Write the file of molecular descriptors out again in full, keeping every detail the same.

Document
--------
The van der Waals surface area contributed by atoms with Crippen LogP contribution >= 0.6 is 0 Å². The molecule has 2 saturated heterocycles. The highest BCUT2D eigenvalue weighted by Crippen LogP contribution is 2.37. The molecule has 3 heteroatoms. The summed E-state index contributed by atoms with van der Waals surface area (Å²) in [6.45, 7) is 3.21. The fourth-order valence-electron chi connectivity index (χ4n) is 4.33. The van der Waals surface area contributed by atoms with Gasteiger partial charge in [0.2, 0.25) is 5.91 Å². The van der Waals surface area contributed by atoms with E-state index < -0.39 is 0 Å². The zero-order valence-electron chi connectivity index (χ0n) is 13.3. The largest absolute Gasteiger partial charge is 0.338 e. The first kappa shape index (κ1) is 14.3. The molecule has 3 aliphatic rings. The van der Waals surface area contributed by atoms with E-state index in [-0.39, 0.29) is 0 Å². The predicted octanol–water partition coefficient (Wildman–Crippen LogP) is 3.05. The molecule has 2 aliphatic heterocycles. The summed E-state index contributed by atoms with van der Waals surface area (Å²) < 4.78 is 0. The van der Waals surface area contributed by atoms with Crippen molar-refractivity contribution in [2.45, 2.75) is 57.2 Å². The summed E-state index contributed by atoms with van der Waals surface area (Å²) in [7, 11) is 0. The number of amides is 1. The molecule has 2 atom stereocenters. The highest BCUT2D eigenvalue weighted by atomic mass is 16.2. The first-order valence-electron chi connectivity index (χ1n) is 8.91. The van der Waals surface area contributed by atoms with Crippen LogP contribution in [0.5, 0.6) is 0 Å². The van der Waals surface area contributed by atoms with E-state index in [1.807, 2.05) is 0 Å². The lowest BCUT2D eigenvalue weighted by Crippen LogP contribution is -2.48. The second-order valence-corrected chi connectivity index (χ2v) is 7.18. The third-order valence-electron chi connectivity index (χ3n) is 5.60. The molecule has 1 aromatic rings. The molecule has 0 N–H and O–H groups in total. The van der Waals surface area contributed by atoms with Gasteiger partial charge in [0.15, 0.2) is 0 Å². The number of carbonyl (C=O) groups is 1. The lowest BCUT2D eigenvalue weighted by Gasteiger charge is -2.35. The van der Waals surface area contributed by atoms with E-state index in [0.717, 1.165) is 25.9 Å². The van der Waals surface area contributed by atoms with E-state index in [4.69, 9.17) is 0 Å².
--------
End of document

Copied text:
The van der Waals surface area contributed by atoms with Crippen LogP contribution >= 0.6 is 0 Å². The molecule has 2 saturated heterocycles. The highest BCUT2D eigenvalue weighted by Crippen LogP contribution is 2.37. The molecule has 3 heteroatoms. The summed E-state index contributed by atoms with van der Waals surface area (Å²) in [6.45, 7) is 3.21. The fourth-order valence-electron chi connectivity index (χ4n) is 4.33. The van der Waals surface area contributed by atoms with Gasteiger partial charge in [0.2, 0.25) is 5.91 Å². The van der Waals surface area contributed by atoms with E-state index < -0.39 is 0 Å². The zero-order valence-electron chi connectivity index (χ0n) is 13.3. The largest absolute Gasteiger partial charge is 0.338 e. The first kappa shape index (κ1) is 14.3. The molecule has 3 aliphatic rings. The van der Waals surface area contributed by atoms with E-state index in [-0.39, 0.29) is 0 Å². The predicted octanol–water partition coefficient (Wildman–Crippen LogP) is 3.05. The molecule has 2 aliphatic heterocycles. The summed E-state index contributed by atoms with van der Waals surface area (Å²) < 4.78 is 0. The van der Waals surface area contributed by atoms with Crippen molar-refractivity contribution in [2.45, 2.75) is 57.2 Å². The summed E-state index contributed by atoms with van der Waals surface area (Å²) in [7, 11) is 0. The number of amides is 1. The molecule has 2 atom stereocenters. The highest BCUT2D eigenvalue weighted by atomic mass is 16.2. The first-order valence-electron chi connectivity index (χ1n) is 8.91. The van der Waals surface area contributed by atoms with Crippen LogP contribution in [0.5, 0.6) is 0 Å². The van der Waals surface area contributed by atoms with E-state index in [1.807, 2.05) is 0 Å². The lowest BCUT2D eigenvalue weighted by Crippen LogP contribution is -2.48. The second-order valence-corrected chi connectivity index (χ2v) is 7.18. The third-order valence-electron chi connectivity index (χ3n) is 5.60. The molecule has 1 aromatic rings. The molecule has 0 N–H and O–H groups in total. The van der Waals surface area contributed by atoms with Gasteiger partial charge in [0.15, 0.2) is 0 Å². The number of carbonyl (C=O) groups is 1. The lowest BCUT2D eigenvalue weighted by Gasteiger charge is -2.35. The van der Waals surface area contributed by atoms with E-state index in [0.717, 1.165) is 25.9 Å². The van der Waals surface area contributed by atoms with E-state index in [4.69, 9.17) is 0 Å².